National Holiday: July 4, Independence Day, celebrated with a mixture of military parades, family gatherings and fireworks. Commemorates the 1776 independence from Great BritainOn June 29, 1938, by joint resolution of Congress (HJ resolution No. 551; pub. res. no. 127), the Fourth of July was legislated as a Federal holiday with pay for its employees:
Resolved by the Senate and House of representatives of the United States of America in Congress assembled, that hereafter whenever regular employees of the Federal Government whose compensation is fixed at a rate per day, per hour, or on a piece-work basis are relieved or prevented from working solely because of the occurrence of a holiday such as New Year's Day, Washington's Birthday, Memorial Day, Fourth of July, Labor Day, Thanksgiving Day, Christmas Day, or any other day declared a holiday by Federal statute or Executive order, or any day on which the departments and establishments of the Government are closed by Executive order, they shall receive the same pay for such days as for other days on which an ordinary day's work is performed. Section 2. The joint resolution of January 6, 1885 (USC., title 5, sec. 86), and all other laws inconsistent or ion conflict with the provision of this Act are hereby repealed to the extent of such inconsistency or conflict. Approved, June 29, 1938.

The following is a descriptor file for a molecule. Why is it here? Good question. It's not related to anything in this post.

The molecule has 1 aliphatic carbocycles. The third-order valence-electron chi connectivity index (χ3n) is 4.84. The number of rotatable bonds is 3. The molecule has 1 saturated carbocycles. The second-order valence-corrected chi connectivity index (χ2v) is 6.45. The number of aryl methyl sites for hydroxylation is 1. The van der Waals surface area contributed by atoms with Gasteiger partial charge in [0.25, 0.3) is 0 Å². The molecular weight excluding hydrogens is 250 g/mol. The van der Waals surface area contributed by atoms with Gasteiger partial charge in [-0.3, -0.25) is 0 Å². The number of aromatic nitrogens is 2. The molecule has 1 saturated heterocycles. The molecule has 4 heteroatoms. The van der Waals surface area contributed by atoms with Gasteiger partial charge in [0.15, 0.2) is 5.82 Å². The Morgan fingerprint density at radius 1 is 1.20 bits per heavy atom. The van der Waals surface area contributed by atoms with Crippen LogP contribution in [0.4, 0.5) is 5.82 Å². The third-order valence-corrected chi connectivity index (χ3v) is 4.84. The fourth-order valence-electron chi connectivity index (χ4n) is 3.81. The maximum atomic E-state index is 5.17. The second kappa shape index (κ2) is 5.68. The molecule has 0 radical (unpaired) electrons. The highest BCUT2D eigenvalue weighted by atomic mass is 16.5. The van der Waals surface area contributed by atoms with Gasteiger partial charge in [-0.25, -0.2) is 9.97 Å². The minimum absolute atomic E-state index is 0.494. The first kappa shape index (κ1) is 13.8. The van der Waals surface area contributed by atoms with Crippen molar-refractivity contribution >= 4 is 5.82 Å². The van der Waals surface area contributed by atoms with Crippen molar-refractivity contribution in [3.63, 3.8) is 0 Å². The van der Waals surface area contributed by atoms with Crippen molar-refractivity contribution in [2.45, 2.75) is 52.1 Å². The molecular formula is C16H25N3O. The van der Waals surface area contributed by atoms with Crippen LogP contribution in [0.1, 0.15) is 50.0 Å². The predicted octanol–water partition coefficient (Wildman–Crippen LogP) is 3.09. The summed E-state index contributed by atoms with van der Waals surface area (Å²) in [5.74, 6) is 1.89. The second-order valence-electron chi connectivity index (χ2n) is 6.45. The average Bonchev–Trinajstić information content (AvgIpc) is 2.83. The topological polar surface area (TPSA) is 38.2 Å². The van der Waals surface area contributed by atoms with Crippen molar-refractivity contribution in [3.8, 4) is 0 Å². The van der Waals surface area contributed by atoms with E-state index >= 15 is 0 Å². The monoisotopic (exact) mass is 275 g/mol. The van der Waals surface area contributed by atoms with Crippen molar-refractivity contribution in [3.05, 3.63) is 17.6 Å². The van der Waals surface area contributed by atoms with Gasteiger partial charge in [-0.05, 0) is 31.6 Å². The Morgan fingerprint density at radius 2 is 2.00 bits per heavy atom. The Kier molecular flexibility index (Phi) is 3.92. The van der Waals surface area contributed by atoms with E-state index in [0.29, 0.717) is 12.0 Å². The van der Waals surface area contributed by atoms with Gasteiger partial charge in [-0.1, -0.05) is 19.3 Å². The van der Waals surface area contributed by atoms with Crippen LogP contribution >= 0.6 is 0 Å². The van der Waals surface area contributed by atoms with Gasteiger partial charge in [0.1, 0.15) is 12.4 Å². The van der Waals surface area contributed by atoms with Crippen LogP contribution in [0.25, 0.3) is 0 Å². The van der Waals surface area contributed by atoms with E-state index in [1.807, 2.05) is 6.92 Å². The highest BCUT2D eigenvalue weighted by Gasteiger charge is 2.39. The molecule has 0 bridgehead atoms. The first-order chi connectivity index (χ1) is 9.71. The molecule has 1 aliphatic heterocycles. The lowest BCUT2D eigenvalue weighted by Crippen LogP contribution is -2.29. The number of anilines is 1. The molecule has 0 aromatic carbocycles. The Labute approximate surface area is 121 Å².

The Second Continental Congress made the Declaration of Independence the "first formal pronouncement by an organized body of people of the
right to government by choice" and severed colonial ties with England. Members of the Congress adopted Thomas Jefferson's declaration on July
4, 1776, and this date became the birthday of the United States of America.
Independence Day was first celebrated on July 8, 1776 when the Declaration of Independence was read to the public. By the 1880's, the Fourth of July had become the most significant patriotic occasion in the United States. Congress declared the day a federal legal holiday in 1941. The holiday is presently celebrated with parades, fireworks, picnics, sporting events, and music, including the "Star-Spangled Banner" and several marches of John Philip Sousa.